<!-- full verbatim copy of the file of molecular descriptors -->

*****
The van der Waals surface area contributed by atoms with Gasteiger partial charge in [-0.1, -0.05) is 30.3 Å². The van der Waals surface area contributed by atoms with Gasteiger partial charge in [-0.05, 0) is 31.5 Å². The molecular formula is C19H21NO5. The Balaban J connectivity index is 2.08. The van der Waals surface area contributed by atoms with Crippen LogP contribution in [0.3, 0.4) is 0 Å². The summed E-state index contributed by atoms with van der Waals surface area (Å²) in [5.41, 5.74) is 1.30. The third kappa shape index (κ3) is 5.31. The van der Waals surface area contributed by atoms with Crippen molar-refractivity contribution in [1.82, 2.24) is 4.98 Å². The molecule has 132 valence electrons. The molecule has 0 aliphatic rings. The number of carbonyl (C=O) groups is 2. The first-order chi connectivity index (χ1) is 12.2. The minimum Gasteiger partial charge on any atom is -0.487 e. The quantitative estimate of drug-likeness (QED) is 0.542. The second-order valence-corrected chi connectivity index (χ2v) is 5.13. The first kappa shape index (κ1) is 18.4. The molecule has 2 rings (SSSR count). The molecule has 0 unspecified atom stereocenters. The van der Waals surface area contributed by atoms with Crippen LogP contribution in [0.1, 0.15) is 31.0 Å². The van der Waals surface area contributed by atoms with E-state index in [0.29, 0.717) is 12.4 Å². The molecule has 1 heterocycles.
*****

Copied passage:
The van der Waals surface area contributed by atoms with Gasteiger partial charge in [-0.1, -0.05) is 30.3 Å². The van der Waals surface area contributed by atoms with Gasteiger partial charge in [-0.05, 0) is 31.5 Å². The molecular formula is C19H21NO5. The Balaban J connectivity index is 2.08. The van der Waals surface area contributed by atoms with Crippen LogP contribution in [0.3, 0.4) is 0 Å². The summed E-state index contributed by atoms with van der Waals surface area (Å²) in [5.41, 5.74) is 1.30. The third kappa shape index (κ3) is 5.31. The van der Waals surface area contributed by atoms with Crippen molar-refractivity contribution in [1.82, 2.24) is 4.98 Å². The molecule has 132 valence electrons. The molecule has 0 aliphatic rings. The number of carbonyl (C=O) groups is 2. The first-order chi connectivity index (χ1) is 12.2. The minimum Gasteiger partial charge on any atom is -0.487 e. The quantitative estimate of drug-likeness (QED) is 0.542. The second-order valence-corrected chi connectivity index (χ2v) is 5.13. The first kappa shape index (κ1) is 18.4. The molecule has 2 rings (SSSR count). The molecule has 0 unspecified atom stereocenters. The van der Waals surface area contributed by atoms with Crippen LogP contribution in [0.1, 0.15) is 31.0 Å². The van der Waals surface area contributed by atoms with E-state index in [0.29, 0.717) is 12.4 Å². The molecule has 1 heterocycles.